Rawat, Sudha break new grounds

Monday 21st January, 2019

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Rawat, Sudha break new grounds
Gain Qualifying Marks For World Championships
Mumbai: En route to being the fastest Indians at the Tata Mumbai Marathon on Sunday, Niten-dra Singh Rawat and Sudha Singh achieved something they wanted more than anything else qualification for the World Championships in Doha this year, Rawat won the race with a
timing of 2:15:52, eight seconds under the men's qualification time of 2:16. Sudha on the hand, not only qualified for the World Championships, but also broke OP Jaisha's course record of 2:37:29 with a personal best of 2:34:56. The qualifying mark for womenatthe September-October games was set at 2:37.
Gopi Thonakal came second amongthelndian men withatim-ing of 2:17:03 while Karan Singh finished third (2:20:10). Among the Indian women, Jyote Gawte came a distant second at 2:45:48
SL Shanth Kumar

QUEST FOR GLORY: Elite athletes participate in the Mumbai Marathon in Mumbai on Sunday. Runners from Africa maintained their dominance
while Ladakh's Jigmet Dolma stood third at 3:10:42. Sudha a 3000m steeplechase specialist and winner of gold and silver medals in the 2010 and 2018 Asian Games could've broken the national record of 2:34:43 set in 2015 by Jaisha, but says she didn't have a watch so didn't know her time.
"I always run without a watch," she told TOI. "If I do wear a watch, I get distracted and it affects my performance. I'm not regretting it. Now that I've ran under 2:35 in this difficult course (because of the hills), I know that
I can improve my timing by two-three minutes if I continue my training diligently" she said. Rawat missed out on bettering the course record of 2:15:48 setbyhim in 2016. "I didn't know that there was only a four-second difference. Had I known, I would've pushed a little harder. Four seconds is not a lot, " he said.
He did have to push quite a lot, actually. After his closest rival and Asian marathon champion Gopi strained his calf a little after the 35kmmark, there was nobody who was really pushing him. And that's why despite having a strain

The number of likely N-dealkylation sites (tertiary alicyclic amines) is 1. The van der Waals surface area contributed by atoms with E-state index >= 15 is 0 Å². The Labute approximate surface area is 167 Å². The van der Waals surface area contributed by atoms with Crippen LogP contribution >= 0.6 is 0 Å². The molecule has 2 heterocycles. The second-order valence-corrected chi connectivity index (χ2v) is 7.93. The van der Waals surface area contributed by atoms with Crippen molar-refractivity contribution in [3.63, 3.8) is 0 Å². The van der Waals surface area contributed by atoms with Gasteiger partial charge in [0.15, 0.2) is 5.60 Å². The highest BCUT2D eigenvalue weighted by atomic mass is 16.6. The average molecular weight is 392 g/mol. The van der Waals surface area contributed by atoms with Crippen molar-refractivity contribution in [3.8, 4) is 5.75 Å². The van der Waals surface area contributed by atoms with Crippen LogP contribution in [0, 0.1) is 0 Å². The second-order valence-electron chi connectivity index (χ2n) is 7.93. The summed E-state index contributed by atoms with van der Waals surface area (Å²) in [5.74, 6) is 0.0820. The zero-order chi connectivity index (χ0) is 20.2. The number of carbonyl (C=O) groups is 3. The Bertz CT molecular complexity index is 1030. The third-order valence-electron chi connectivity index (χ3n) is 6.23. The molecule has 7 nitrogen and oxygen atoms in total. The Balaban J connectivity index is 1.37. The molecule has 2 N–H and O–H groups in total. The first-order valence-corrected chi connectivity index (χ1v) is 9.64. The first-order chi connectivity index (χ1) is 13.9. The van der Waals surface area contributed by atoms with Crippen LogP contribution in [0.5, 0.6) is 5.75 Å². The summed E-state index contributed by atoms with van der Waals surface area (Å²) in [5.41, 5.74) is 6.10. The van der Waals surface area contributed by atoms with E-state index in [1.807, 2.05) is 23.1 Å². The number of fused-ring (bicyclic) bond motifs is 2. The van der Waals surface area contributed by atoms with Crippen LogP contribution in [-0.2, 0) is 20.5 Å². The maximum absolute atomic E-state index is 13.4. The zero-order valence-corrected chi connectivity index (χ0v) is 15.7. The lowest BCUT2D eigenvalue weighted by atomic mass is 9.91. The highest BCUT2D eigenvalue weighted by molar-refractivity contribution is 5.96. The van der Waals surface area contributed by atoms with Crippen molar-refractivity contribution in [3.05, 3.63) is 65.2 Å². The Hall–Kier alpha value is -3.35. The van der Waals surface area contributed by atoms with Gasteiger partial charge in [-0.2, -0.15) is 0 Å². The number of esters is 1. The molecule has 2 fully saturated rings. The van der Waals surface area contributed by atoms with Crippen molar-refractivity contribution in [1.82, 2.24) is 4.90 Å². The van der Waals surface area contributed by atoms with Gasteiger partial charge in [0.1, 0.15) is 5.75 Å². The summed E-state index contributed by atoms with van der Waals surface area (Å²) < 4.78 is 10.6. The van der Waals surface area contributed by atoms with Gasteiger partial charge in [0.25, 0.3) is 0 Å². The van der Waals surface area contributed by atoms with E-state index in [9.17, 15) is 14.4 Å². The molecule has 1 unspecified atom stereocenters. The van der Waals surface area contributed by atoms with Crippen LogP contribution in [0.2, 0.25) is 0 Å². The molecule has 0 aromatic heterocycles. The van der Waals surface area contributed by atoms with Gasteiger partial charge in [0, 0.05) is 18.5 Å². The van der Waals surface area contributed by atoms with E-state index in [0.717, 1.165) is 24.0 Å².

in his stomach, Rawat managed to pull through. "I think I added too much honey in my personalised drink that I took at the 35km mark. I began feeling a strain but I knew I had to complete the race because the World Championship qualifying time was at stake," he said. On crossing the finishing line, the usually cheerful Rawat, exulted like no tomorrow but then broke down in tears.
"I don't know why I started crying and celebrating. Maybe I celebrated like that because I wanted to signal to my detractors that I'm. The tears perhaps were because I ran the last stretch w ith immense pain in my stomach," Rawat said.
Training for the World Championships is imperative for Rawat and Sudha, and they've already chalked out their respective plans. Rawat will only run the London Marathon in April before the Doha games while Sudha will concentrate on the Asian Championships in March where she will compete in the steeplechase. Asked how she divides her time bet ween the two events, Sudha said she's been doing it from the start, so she's used to it.
"Marathon training is endurance which I need for the steeplechase. I then have to only practice hurdles to be ready for the steeplechase," she said.